Objective: Low rates of driver licensing have been linked to increased risk of transport-related injury, and reduced access to health services, employment and educational opportunities in the Aboriginal population. This paper reports on how barriers to obtaining a driver licence are being addressed in four Aboriginal communities in New South Wales and South Australia.
Methods: Qualitative data were collected over a four-month period in 2013. Interviews with Aboriginal and non-Aboriginal stakeholders (n=31) and 11 focus groups with Aboriginal participants (n=46) were analysed thematically using a framework approach.
Results: Factors facilitating licensing included: family support, professional lessons, alternative testing and programs that assist with literacy, fines management, financial assistance and access to a supervising driver. Stakeholders recommended raising awareness of existing services and funding community-based service provision to promote access to licensing.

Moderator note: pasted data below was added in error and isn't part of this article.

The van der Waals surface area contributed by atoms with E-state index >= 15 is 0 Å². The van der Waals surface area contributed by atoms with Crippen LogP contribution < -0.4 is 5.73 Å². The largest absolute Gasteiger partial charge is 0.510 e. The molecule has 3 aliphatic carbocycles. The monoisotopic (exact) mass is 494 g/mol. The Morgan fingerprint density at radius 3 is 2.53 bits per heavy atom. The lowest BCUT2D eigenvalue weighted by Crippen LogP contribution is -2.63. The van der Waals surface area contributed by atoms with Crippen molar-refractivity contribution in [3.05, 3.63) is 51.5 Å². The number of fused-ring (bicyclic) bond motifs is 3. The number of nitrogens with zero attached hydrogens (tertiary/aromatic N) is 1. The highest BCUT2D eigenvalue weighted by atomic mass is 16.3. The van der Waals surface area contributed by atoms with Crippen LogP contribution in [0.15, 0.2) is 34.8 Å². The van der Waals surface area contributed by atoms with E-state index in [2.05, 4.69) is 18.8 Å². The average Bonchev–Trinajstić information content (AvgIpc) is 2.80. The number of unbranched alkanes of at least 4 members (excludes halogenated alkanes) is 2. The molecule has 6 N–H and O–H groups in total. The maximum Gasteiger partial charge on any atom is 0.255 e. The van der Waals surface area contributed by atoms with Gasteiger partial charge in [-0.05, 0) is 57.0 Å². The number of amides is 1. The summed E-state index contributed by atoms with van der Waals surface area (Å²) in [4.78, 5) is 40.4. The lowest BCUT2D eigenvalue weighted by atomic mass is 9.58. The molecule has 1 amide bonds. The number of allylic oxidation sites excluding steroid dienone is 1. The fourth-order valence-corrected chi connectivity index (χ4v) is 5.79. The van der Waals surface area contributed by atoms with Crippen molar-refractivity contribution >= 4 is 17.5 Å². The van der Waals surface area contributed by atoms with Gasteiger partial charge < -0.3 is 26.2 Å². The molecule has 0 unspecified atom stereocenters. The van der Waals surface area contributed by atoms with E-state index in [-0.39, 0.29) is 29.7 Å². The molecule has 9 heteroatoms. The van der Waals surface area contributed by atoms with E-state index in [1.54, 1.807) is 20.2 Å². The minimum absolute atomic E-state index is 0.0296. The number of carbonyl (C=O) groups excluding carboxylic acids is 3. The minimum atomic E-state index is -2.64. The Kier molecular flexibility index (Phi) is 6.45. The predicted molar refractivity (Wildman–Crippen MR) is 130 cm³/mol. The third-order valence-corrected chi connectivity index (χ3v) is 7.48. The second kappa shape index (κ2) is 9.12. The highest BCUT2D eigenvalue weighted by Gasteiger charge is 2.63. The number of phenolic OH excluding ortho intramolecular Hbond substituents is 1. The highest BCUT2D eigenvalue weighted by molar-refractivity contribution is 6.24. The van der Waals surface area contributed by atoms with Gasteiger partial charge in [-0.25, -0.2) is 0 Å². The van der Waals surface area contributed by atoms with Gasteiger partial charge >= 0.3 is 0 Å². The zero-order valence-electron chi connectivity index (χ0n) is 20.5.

Discussion: Facilitating licence participation requires systemic change and long-term investment to ensure interagency collaboration, service use and sustainability of relevant programs, including job search agencies.
Implications for public health: The disadvantage faced by Aboriginal people in driver licensing is a fundamental barrier to participation and a social determinant of health. Understanding the factors that promote licensing is crucial to improving access for under-serviced populations; recommendations provide pragmatic solutions to address licensing disadvantage.